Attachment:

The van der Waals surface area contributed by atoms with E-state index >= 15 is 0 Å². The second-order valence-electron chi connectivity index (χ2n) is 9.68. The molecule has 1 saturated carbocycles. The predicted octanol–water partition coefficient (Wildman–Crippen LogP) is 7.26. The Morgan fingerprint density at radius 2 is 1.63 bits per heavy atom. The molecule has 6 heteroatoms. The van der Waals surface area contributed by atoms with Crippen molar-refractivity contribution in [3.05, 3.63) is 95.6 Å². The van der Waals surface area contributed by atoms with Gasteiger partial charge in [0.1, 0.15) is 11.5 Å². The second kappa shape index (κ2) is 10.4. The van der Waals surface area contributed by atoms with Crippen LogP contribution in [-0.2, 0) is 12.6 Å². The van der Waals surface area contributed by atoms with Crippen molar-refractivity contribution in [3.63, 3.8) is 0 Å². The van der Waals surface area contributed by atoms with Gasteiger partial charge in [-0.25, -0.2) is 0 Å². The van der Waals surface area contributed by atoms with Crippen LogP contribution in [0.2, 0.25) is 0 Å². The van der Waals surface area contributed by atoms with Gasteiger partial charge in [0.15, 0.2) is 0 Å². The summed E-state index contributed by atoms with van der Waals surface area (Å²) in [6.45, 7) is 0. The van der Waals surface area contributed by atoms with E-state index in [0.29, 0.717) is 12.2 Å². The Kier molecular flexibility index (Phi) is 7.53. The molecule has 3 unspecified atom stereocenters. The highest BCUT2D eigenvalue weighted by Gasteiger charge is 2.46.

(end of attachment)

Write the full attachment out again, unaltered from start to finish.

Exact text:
The van der Waals surface area contributed by atoms with E-state index >= 15 is 0 Å². The second-order valence-electron chi connectivity index (χ2n) is 9.68. The molecule has 1 saturated carbocycles. The predicted octanol–water partition coefficient (Wildman–Crippen LogP) is 7.26. The Morgan fingerprint density at radius 2 is 1.63 bits per heavy atom. The molecule has 6 heteroatoms. The van der Waals surface area contributed by atoms with Crippen molar-refractivity contribution in [3.05, 3.63) is 95.6 Å². The van der Waals surface area contributed by atoms with Gasteiger partial charge in [0.1, 0.15) is 11.5 Å². The second kappa shape index (κ2) is 10.4. The van der Waals surface area contributed by atoms with Crippen LogP contribution in [-0.2, 0) is 12.6 Å². The van der Waals surface area contributed by atoms with Crippen molar-refractivity contribution in [3.63, 3.8) is 0 Å². The van der Waals surface area contributed by atoms with Gasteiger partial charge in [-0.25, -0.2) is 0 Å². The van der Waals surface area contributed by atoms with Crippen LogP contribution in [0.2, 0.25) is 0 Å². The van der Waals surface area contributed by atoms with Gasteiger partial charge in [0.15, 0.2) is 0 Å². The summed E-state index contributed by atoms with van der Waals surface area (Å²) in [6.45, 7) is 0. The van der Waals surface area contributed by atoms with E-state index in [0.29, 0.717) is 12.2 Å². The Kier molecular flexibility index (Phi) is 7.53. The molecule has 3 unspecified atom stereocenters. The highest BCUT2D eigenvalue weighted by Gasteiger charge is 2.46.